Sumatra has a unique slice of forest, a paradise, called Leuser. It’s the last place on earth where elephants, orangutans, rhinoceroses and tigers are found living in the wild together. A group of amazing activists are working to protect this sacred forest and the animals that inhabit it.
Leonardo Di Caprio’s face graced the cover of newspaper features earlier this year, standing next to an endangered Sumatran elephant. Scenes from the same landscape were featured in his documentary “Before the Flood”, exploring climate change and ways to prevent catastrophic disruption of life on this planet. But this region, shouldn’t just be known for Leo. It is in fact, one of the most rich environments of animal habitat on the planet, and its future is threatened.
The Sumatran secret
The Leuser ecosystem in Aceh, Sumatra, is considered to be one of the most important forests left in South East Asia. It covers approximately six and a half million acres of rain forest on the northern end of the island of Sumatra. It is reportedly home to 105 mammal species, 382 bird species and 95 reptile and amphibian species. That makes it one of the richest animal habitats on the planet. It’s also home to the endangered Sumatran elephant, which has been living in the Leuser for thousands of years.
In 1980, the region was declared national parkland but the pressure for cheap palm oil and government corruption has meant the rain forest isn’t as protected as it should be. Illegal palm oil plantations continue to plague the environment and the animals living within it.
The problem with palm oil
Palm oil, the most widely used vegetable oil in the world, and its blind growth has led to an environmental crisis, which we’ve written about before. The problem is, about 85% of palm oil is produced in a way that encourages illegal logging of rainforests, peat lands, and terrible abuses of human rights and animals. Due to the favourable climatic conditions, 85% of all palm oil globally produced is exported from Indonesia and Malaysia. The industrial-scale plantations are recklessly expanding, and the Leuser ecosystem in Sumatra has not been spared.
Making a difference
When Australian Ethical received a Community Grants application from Wildlife Asia, the first observation was the applicant’s wide-scale involvement with Leuser. Here was a not-for-profit with considerable success in accessing the remote area, which larger international organisations have struggled to reach. Wildlife Asia achieved access through genuine relationship building with the community representatives who believed in the conservation of the forest.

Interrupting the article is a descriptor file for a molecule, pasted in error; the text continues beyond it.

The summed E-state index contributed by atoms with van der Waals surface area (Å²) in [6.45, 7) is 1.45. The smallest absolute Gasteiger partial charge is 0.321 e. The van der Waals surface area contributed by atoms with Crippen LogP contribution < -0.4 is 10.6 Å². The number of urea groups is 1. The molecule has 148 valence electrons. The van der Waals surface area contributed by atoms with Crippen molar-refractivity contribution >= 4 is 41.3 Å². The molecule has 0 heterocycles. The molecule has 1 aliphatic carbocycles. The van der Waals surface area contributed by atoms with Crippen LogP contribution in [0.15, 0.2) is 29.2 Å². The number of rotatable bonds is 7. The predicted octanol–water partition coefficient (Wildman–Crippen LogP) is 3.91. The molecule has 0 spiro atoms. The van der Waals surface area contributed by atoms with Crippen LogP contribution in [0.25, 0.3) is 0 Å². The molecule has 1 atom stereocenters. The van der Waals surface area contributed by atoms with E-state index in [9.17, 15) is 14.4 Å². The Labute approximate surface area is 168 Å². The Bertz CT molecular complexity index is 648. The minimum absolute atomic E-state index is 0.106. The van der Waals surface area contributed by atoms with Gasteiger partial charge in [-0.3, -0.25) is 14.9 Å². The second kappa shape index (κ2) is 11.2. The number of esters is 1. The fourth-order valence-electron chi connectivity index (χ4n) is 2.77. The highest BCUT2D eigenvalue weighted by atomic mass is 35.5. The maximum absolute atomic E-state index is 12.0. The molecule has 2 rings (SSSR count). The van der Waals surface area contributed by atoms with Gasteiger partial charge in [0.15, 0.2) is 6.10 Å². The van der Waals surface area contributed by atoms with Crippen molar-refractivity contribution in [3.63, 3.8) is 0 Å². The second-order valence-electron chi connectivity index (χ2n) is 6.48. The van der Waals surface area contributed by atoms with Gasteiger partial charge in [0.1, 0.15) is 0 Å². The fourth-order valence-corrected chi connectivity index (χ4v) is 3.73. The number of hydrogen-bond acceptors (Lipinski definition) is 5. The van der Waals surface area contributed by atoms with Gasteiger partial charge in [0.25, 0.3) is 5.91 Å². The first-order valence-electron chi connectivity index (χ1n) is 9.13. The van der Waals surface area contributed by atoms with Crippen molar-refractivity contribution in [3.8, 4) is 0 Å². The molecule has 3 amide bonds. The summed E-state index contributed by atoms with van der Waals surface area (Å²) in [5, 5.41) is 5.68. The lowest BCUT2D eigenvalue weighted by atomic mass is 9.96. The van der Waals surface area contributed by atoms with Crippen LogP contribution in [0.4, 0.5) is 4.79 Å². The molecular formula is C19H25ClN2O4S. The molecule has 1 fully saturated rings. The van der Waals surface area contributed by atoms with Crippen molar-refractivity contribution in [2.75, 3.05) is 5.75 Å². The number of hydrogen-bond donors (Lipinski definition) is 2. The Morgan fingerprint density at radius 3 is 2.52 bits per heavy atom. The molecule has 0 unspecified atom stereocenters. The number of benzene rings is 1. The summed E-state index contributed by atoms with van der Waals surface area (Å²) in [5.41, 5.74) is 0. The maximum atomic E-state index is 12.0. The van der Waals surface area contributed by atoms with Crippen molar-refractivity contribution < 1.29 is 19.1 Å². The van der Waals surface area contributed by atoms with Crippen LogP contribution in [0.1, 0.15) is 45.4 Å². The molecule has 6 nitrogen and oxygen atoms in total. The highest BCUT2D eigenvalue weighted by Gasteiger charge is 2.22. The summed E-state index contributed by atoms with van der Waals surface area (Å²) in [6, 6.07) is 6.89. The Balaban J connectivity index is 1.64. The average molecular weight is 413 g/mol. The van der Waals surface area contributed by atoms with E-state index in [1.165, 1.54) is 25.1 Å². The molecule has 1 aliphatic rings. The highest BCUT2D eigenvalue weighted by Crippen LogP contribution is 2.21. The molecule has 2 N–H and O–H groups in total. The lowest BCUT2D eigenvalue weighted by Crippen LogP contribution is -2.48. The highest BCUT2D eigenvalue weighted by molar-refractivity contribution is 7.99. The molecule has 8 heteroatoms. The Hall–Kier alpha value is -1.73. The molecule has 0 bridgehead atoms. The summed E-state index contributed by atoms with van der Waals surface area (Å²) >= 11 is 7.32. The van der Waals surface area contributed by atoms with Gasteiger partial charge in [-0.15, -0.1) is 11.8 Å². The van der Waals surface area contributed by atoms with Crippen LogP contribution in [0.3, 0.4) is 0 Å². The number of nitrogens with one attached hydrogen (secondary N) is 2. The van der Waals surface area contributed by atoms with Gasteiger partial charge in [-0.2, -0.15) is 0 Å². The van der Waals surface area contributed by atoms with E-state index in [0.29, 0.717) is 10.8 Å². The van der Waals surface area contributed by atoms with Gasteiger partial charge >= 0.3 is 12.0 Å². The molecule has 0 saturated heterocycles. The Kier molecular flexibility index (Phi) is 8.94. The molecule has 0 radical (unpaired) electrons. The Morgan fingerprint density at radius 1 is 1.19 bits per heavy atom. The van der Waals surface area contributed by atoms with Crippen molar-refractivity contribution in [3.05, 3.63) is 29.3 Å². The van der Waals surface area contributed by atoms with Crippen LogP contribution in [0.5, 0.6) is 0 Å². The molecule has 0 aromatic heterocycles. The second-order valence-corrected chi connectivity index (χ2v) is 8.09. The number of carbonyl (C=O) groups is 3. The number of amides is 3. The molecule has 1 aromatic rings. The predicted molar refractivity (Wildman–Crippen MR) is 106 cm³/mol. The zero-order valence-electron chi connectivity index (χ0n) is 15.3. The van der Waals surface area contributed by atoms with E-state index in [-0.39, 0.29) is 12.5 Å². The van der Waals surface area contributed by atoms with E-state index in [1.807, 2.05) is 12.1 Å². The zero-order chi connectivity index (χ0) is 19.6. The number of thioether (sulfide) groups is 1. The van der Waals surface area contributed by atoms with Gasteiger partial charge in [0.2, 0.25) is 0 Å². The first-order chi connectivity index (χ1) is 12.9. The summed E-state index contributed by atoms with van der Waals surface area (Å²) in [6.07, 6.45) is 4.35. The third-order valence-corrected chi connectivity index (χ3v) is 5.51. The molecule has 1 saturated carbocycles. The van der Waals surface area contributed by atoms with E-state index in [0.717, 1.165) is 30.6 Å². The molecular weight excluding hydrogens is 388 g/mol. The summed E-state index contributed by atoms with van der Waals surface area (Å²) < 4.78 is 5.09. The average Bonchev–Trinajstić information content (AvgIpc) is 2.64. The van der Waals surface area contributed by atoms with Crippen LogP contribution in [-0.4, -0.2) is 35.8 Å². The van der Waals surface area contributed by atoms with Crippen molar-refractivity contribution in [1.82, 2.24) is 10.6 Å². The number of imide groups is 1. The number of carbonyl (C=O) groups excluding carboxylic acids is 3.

Wildlife Asia spreads out to work with local civil societies like Racing Extinction and the Rainforest Action Network to bring a global spotlight on the destruction of the Leuser ecosystem. They are made up of investigators, videographers and corporate campaigners who go undercover to expose the forces that are driving the extinction of this unique biodiversity. One undercover mission involves Wildlife Asia activists shadowing the remaining Sumatran elephant herds, by outfitting at least one elephant in each herd with a GPS tracker. This is a desperate and laudable measure against the forests’ oldest enemies – the poachers.
To add insult to injury, poachers also continue to access the Leuser region. They plant snares to hunt down animals they see monetary value in. The porcupines are hunted for the bezoar stone in their stomach which has value in many cultures but has unproven medicinal properties. Sumatran rhinoceroses are hunted for their horns. In retaliation, Wildlife Asia has assembled its own team of hero rangers to stay ahead of the poachers. In September, one of the ranger teams sent back images that showed 70 snares recovered by the team over only a 15-days patrol.
The job of the rangers is complicated to say the least. There is not only the imminent threat from poachers but just surviving the forest can be a full time job. This brave new measure has won our support and made Wildlife Asia, one of the winners of the 2016 Australian Ethical Community Grants.
In a recent interview, when one of the field rangers was asked how receptive the local population have been to their work, he said, “Yes, they are (positively receptive). There is a local wisdom to protect wild animals such as the tiger and elephant. They believe, if we kill them, the tiger and elephant will do the same to someone who kills them.”